8. to not pollute somebody else's WIP thread I thought I'd start a new one here! First some context: i copy/pasted everything from this thread: https://www.britmodeller.com/forums/index.php?/topic/235040296-panther-schmalturm/& @Das Abteilung @Soeren @ironwork @BlackMax12 @Badder @Retired Bob
  9. Hello everybody, here comes my Eduard 1/72 Hellcat. The decals are by Xtradecals and the resin flight deck is a product from redog.uk. The quality of the Eduard kit is well-known by now. Really an enjoyable built. I was at first a bit sceptical about the resin deck, but painted and weathered it looks very nice to me (and it was quite cheap compared to other producers). You can find a short WIP focussing on the painting and weathering here: https://www.britmodeller.com/forums/index.php?/topic/235079704-hellcat-eduard-172-and-resin-flight-deck/ Any comments welcome.
  10. Hi everybody and welcome to another episode of "unnecessary complicated paintjobs", I haven't finished my Canberra yet (https://www.britmodeller.com/forums/index.php?/topic/235067090-canberra-b1516-akrotiri-strike-wing-172/&tab=comments#comment-3566276), but decided to do something simpler and faster in between before finishing this big short-run kit. I won't bore you with the built of the Hellcat; the Eduard kit is well known and it really is a fine kit. Instead I will focus on the weathering. That is a field where I like to experiment and try out new thing even though in the end, the path or steps I chose might not be the fastest way. I also I have the feeling that heavy-weathered models are not that fashionable in this forum, but anyway, here we go. I tried out black-basing for the Sky-coloured lower surfaces and a correspondent white(ish)-basing for the darker upper surface: Fine scribbles of Sky (paints were mostly Gunze and Tamiya) were added on the black base. In order to get some sharp edged patterns, I applied Maskol with a sponge. This effect mostly disappeared later, so it wasn't really worth it (execpt for the fun of it, of course). The two camouflage colours on the upper side were airbrushed freehand on the light base. Again, the idea was to get a deliberately patchy, uneven finish.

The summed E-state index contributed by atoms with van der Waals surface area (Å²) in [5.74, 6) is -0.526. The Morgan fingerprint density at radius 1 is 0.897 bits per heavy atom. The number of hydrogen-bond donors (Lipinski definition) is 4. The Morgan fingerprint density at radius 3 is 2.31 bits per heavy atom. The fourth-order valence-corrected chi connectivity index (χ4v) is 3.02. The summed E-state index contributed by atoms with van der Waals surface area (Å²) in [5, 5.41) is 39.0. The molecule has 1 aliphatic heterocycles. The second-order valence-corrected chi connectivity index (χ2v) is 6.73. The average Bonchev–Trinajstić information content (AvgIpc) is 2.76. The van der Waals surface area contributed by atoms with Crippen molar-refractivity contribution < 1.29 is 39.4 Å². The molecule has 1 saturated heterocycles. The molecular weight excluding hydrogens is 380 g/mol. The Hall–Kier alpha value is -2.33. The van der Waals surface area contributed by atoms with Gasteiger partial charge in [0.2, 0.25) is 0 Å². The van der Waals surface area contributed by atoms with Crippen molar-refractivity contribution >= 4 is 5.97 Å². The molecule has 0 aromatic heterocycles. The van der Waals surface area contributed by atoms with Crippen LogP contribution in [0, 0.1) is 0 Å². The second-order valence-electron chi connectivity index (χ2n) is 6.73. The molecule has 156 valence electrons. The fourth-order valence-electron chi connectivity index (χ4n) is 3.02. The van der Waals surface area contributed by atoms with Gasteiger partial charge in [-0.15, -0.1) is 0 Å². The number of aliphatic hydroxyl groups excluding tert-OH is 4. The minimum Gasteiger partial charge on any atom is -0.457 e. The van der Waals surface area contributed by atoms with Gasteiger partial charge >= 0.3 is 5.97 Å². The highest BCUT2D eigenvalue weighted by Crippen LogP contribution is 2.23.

11. Okay so now my sculpture project is done I am planning on doing another sculpture, but before that I just want to do a bit of "normal" modelling! IMG_20200511_112948 by Nick Frost, on Flickr I really like the Hi Mock, as soon as I saw it I really wanted one and after doing a build for a friend I took two of them and the weapon set as payment and they've been sat in my stash ever since. The plan for this custom build is to build it as a 1/35 mech; first time I saw one I thought it would be cool to leave off the dome head and have an exposed pilot figure, so thats what I'm going top do. And its been a very long time since I mucked about with rust effects, so this is going to be a very weathered rusty mech with worn paint and chips galore! First thing I did, just to get a feel for the mech and whats possible, was to snip it all from the sprue tidy up the nubs with a scalpel and sandpaper then snap it together. For a lot of the bits I know I'll probably be taking apart again I reamed out the connector holes so the dont go together too tight. IMG_20200511_112934 by Nick Frost, on Flickr IMG_20200511_115812 by Nick Frost, on Flickr IMG_20200511_120118 by Nick Frost, on Flickr IMG_20200511_120601 by Nick Frost, on Flickr IMG_20200511_122415 by Nick Frost, on Flickr IMG_20200511_122608 by Nick Frost, on Flickr IMG_20200511_172836 by Nick Frost, on Flickr IMG_20200511_195417 by Nick Frost, on Flickr IMG_20200511_205536 by Nick Frost, on Flickr IMG_20200512_140901 by Nick Frost, on Flickr IMG_20200512_141616 by Nick Frost, on Flickr Also as I said I have the weapon set, not 100% what ones I'm going to use (or how, might chope them up) so I got them together too, they are pretty crazy th giant hammer is pretty hilarious! IMG_20200513_102126 by Nick Frost, on Flickr IMG_20200511_205739 by Nick Frost, on Flickr IMG_20200512_160442 by Nick Frost, on Flickr IMG_20200512_143018 by Nick Frost, on Flickr IMG_20200512_143229 by Nick Frost, on Flickr But the main weapon Im definitely interested in is the mini gun IMG_20200513_101544 by Nick Frost, on Flickr IMG_20200513_101610 by Nick Frost, on Flickr Sooo my thoughts so far are that that I'm thinking the chain gun is a bit bulky so I'm going to lose a hand and have half the barrel sticking directly out of his wrist with one of the ammo drums on the side, and a shield for the other arm. For now though I want to sort out a pilot figure which I'll bash and sculpt, so next up I'll start cutting out a recess into his chest through the neck to make a cockpit. Thanks for looking, more soon